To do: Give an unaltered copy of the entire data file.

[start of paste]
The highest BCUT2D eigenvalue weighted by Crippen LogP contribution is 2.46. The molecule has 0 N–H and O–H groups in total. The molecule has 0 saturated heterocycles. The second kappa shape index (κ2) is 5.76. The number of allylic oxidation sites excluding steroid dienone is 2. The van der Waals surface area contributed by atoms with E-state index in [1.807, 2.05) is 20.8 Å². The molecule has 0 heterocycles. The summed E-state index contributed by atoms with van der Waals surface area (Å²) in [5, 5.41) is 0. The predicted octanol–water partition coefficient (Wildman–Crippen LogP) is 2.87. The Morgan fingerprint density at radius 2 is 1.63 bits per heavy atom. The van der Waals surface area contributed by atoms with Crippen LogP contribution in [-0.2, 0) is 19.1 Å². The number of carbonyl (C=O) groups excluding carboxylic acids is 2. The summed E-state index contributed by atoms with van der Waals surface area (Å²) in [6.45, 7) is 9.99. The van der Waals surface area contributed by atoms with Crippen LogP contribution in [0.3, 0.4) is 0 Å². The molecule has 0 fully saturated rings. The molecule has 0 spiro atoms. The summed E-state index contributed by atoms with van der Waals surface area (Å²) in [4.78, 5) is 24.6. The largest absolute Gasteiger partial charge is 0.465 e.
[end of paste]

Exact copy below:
The highest BCUT2D eigenvalue weighted by Crippen LogP contribution is 2.46. The molecule has 0 N–H and O–H groups in total. The molecule has 0 saturated heterocycles. The second kappa shape index (κ2) is 5.76. The number of allylic oxidation sites excluding steroid dienone is 2. The van der Waals surface area contributed by atoms with E-state index in [1.807, 2.05) is 20.8 Å². The molecule has 0 heterocycles. The summed E-state index contributed by atoms with van der Waals surface area (Å²) in [5, 5.41) is 0. The predicted octanol–water partition coefficient (Wildman–Crippen LogP) is 2.87. The Morgan fingerprint density at radius 2 is 1.63 bits per heavy atom. The van der Waals surface area contributed by atoms with Crippen LogP contribution in [-0.2, 0) is 19.1 Å². The number of carbonyl (C=O) groups excluding carboxylic acids is 2. The summed E-state index contributed by atoms with van der Waals surface area (Å²) in [6.45, 7) is 9.99. The van der Waals surface area contributed by atoms with Crippen LogP contribution in [0.3, 0.4) is 0 Å². The molecule has 0 fully saturated rings. The molecule has 0 spiro atoms. The summed E-state index contributed by atoms with van der Waals surface area (Å²) in [4.78, 5) is 24.6. The largest absolute Gasteiger partial charge is 0.465 e.